I was interviewed by Barbara Gaughen-Muller in anticipation of the upcoming Rotary World Peace Conference in Ontario, California January 15 – 16, 2016. The conference will feature more than 100 breakout sessions covering themes related to peace and conflict resolution, in communities and globally. Presenters include notable nonprofit and business leaders, Rotarians, and Rotary Peace Fellows. Even actress Sharon Stone will be there—she’s one of the keynote speakers—presenting her new documentar, “FEMME”. I feel quite honored to be invited to present about my work with True Roots Consulting Group and developing projects for deep impact: about what makes a solid project and a strong organization—as well as what can stand in the way of success.
As a Rotary Peace Fellow alumna and international development consultant, I am often asked: “So how do you see peace? And how does it relate to your work?” In the interview, I talk about how peace goes a lot deeper than just the absence of violence. Conflict isn’t always visible or tangible. For example, conflict occurs when someone can’t earn a decent living, provide for their family, or put food on the table. This is not outright physical violence, but is structural violence—a subtle, often invisible form of violence perpetuated by systems and structures that hold back, oppress, and disadvantage individual people or populations.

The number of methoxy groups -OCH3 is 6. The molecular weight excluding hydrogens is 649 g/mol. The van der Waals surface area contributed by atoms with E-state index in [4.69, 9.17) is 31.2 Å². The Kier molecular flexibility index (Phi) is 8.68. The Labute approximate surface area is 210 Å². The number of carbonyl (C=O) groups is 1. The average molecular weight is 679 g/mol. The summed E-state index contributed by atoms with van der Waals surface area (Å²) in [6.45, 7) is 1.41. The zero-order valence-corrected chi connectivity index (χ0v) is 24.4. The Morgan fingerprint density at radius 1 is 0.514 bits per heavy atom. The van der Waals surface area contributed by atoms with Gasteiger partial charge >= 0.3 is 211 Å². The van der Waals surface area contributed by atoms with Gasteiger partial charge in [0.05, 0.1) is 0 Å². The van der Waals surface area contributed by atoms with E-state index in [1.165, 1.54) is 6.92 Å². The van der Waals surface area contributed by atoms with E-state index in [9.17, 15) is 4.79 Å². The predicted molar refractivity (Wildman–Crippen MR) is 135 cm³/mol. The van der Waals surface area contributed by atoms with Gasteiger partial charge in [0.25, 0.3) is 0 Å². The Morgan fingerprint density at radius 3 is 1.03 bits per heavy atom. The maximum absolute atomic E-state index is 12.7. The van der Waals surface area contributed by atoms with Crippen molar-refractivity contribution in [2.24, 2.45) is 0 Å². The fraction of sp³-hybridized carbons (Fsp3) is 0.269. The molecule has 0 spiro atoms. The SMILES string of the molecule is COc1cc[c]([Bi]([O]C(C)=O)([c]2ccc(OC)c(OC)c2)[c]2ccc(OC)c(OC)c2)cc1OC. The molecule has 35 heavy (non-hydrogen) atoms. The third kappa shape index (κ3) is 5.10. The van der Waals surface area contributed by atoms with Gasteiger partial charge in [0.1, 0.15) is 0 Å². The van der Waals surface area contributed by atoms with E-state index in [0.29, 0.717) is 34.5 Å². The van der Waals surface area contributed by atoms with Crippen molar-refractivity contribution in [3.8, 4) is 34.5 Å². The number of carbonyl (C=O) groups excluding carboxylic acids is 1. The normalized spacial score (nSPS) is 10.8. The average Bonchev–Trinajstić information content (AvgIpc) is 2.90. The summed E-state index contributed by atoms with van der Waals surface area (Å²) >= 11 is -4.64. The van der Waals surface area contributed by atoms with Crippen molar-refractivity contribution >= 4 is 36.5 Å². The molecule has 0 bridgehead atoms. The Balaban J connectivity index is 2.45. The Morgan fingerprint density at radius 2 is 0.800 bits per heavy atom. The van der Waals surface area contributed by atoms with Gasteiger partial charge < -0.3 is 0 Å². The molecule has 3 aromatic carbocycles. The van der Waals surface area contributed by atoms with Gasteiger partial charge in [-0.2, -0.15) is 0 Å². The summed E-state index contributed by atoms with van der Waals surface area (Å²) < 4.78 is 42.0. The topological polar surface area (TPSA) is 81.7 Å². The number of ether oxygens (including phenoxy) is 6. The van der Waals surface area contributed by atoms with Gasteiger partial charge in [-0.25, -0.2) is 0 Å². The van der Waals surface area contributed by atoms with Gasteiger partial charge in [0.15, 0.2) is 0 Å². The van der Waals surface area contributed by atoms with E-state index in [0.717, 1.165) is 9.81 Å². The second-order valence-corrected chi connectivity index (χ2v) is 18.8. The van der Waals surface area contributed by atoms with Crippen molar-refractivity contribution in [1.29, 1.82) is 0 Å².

The way I see it, the majority of philanthropic projects, nonprofit organizations, and individual efforts to make change in the world are responding to and challenging structural violence. They seek to address, alleviate, and eradicate poverty, disease, illiteracy, inequality, etc. (This isn’t to say that each of these projects is truly achieving what they set out to do—we all know that famous phrase about good intentions.)
Our mission at True Roots is to accompany these individuals, businesses, and organizations in dreaming up and implementing effective social responsibility projects that challenge structural violence. We assist in planning, managing, and monitoring and evaluating projects with true sustainability in mind—with the goal of generating resiliency and self-management capacities within stakeholders. And this is where I make the connection between my work with True Roots and peace: we are helping change makers make change in the world—and to make it more effective.
By Summer Lewis
Click here to listen to the full interview